Morden Colliery Historic Provincial Park. File photo

B.C. government commits $1.4 million to restore Morden Mine near Nanaimo

Restoration work to begin next week at park

The future of Morden Mine appears to no longer be in doubt.

The provincial government announced Thursday it has committed $1.4 million to restore Morden Mine’s concrete headframe and tipple structure at Morden Colliery Historic Provincial Park, south of Nanaimo.

Restoration work is expected to take more than a year to complete, according to a government press release, which notes that crews will be stabilizing the seven-storey-high mining structure over the next two months, resulting in temporary closures to the park.

“This park is a vital reminder of the significant role of coal mining communities on Vancouver Island,” Doug Routley, MLA for Nanaimo-North Cowichan, said in a press release.

Plans are also in the works to develop a multi-use trail that connects Morden Colliery Historic Provincial Park to nearby Hemer Provincial Park, the release notes.

Constructed in 1912, Morden Mine is Canada’s only remaining concrete coal tipple and headframe and one of two left in North America, with the other one – O’Gara No. 12 Mine – located in Illinois.

RELATED: B.C. government announces it will help preserve Morden Mine

RELATED: Morden Mine undergoes structural study

Sandra Larocque, Friends of Morden Mine president, said the announcement brought her to tears and that the long-term future of the structure is no longer in doubt.

“It’s going to be here for a long time now,” she said.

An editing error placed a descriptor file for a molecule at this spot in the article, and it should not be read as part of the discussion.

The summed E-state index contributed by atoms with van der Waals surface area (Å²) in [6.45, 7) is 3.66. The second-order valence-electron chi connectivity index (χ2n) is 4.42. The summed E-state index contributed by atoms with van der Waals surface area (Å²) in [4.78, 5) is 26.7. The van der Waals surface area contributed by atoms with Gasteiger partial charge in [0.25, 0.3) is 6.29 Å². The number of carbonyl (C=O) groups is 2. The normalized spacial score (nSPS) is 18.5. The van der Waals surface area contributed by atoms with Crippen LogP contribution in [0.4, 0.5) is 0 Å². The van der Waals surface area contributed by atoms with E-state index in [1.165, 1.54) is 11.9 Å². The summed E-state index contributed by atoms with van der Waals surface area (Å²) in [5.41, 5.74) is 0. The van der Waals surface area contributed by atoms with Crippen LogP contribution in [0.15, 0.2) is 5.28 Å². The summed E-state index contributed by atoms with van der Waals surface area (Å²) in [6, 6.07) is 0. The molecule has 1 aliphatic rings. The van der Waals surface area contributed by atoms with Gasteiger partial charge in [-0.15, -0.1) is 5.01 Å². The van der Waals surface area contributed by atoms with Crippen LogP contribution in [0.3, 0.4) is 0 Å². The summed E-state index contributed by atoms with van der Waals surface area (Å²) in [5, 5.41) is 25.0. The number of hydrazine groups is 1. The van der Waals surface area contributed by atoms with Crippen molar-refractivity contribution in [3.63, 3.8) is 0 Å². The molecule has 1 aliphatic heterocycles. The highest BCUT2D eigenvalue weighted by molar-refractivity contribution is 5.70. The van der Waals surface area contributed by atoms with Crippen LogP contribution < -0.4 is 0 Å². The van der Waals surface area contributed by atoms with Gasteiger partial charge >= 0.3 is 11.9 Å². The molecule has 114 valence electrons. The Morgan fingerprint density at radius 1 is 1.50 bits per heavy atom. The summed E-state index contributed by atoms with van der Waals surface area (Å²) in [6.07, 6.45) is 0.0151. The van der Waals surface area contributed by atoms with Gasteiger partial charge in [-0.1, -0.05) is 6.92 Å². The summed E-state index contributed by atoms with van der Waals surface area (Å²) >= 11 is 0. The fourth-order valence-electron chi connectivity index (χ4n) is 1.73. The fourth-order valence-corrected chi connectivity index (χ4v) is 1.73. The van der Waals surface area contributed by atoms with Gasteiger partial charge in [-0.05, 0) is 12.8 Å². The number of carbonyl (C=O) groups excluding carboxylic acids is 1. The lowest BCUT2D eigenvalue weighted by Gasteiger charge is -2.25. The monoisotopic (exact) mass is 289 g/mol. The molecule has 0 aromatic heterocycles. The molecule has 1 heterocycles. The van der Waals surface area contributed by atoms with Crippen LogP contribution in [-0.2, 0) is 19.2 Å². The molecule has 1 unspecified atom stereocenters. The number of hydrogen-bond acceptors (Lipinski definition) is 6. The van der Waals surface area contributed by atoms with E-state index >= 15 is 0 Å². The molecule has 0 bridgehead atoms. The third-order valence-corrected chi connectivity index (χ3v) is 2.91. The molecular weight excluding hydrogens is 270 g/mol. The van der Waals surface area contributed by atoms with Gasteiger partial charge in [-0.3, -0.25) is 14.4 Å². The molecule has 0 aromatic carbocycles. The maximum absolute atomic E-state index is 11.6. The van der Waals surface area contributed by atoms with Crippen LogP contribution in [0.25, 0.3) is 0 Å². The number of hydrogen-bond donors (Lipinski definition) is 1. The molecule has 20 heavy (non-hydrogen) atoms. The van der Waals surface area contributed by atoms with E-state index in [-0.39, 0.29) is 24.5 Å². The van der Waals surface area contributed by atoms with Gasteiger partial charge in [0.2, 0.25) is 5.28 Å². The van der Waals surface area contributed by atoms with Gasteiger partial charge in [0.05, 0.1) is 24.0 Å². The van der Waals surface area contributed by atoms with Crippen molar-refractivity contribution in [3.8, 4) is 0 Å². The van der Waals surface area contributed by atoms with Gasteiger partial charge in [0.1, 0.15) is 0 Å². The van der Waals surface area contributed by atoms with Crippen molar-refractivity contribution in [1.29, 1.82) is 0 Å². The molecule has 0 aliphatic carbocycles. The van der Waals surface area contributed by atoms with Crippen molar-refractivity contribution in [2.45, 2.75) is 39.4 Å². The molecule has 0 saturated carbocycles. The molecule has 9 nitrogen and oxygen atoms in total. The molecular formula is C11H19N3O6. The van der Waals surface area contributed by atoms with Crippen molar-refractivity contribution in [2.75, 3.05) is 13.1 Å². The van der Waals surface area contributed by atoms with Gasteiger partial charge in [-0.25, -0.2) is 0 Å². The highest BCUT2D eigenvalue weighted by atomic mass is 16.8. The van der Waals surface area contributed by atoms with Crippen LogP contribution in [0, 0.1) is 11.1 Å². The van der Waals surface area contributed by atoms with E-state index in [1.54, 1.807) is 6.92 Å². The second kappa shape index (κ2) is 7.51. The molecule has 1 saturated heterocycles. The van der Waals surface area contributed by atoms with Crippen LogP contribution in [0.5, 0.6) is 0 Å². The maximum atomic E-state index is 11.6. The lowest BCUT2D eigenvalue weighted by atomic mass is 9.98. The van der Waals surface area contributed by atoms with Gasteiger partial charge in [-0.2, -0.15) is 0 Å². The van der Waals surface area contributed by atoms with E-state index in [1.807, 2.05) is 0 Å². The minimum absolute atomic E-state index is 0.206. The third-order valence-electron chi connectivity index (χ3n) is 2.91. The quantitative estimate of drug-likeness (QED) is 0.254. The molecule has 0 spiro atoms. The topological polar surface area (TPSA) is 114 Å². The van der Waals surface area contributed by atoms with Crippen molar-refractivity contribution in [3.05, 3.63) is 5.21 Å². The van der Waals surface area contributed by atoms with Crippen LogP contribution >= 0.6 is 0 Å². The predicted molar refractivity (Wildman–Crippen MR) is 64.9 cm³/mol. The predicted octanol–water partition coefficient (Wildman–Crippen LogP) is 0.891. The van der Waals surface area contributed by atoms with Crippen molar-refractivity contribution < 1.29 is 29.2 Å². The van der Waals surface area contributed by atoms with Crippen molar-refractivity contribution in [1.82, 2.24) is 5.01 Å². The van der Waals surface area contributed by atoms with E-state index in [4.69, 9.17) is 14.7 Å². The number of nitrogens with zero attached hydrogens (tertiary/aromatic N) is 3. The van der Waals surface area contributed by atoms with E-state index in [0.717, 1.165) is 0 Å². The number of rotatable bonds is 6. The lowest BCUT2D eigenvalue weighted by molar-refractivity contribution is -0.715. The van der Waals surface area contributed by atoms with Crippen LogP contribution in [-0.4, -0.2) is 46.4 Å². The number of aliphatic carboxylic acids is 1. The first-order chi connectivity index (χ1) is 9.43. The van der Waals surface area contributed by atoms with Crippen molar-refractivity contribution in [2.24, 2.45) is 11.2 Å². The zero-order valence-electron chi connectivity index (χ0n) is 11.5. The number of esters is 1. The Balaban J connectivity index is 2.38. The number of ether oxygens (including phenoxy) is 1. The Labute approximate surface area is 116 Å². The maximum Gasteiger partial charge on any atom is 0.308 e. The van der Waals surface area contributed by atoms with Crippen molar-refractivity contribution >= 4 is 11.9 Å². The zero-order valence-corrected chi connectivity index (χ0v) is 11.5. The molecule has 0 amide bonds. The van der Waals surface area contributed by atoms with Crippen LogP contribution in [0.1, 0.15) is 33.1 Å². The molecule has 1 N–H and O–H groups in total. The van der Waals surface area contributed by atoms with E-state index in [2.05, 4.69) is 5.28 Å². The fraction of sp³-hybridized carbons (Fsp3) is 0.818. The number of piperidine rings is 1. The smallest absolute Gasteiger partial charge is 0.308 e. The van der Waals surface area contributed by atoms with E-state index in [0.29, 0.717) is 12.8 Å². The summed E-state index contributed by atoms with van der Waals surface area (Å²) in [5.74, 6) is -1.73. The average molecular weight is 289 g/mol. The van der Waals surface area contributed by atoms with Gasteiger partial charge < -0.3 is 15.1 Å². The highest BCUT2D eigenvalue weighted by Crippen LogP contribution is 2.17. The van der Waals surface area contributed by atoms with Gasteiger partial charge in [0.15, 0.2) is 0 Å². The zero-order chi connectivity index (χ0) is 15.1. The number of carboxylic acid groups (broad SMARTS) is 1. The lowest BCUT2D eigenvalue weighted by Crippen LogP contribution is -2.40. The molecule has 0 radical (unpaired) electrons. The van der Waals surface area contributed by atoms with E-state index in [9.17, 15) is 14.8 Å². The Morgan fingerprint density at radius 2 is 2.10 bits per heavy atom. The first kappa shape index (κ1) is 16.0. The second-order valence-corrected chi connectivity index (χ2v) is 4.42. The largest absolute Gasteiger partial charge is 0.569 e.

Larocque said the money is coming from B.C. Parks and that B.C. Heritage stabilization efforts will begin April 15 and that the park will be closed periodically while crews install shipping containers around the structure.

“Crews are going to be using shipping containers to kind of scaffold the mine so it won’t fall down and give people a secure foundation for people to work on it,” she said.

Once the mine’s structure is stabilized, the remaining restoration work won’t impact people’s ability to access the park, said Larocque.

In recent years the province and FOMM have carried out assessment work including an engineering analysis on Morden Mine as part of an effort to determine what action was needed to restore the structure. In 2017, the province committed $25,000 to conserving the mine’s structures.

Larocque, whose father and grandfather were both coal miners, said she’s very thankful for provincial government’s latest investment and wishes there were provincial laws similar to Illinois state law, which mandates O’Gara No. 12 Mine be maintained.

“We’ve lost so much heritage,” she said. “We can put all the mine monuments up that we want but [the structure] can give people a visual history lesson.”

Details about closures at Morden Colliery Provincial Park can be found at http://www.env.gov.bc.ca/bcparks/explore/parkpgs/morden/

RELATED: Society ends fight to save Morden Mine

RELATED: City’s coal history should be preserved

RELATED: Exhibit mines deep into Nanaimo’s coal history



nicholas.pescod@nanaimobulletin.com

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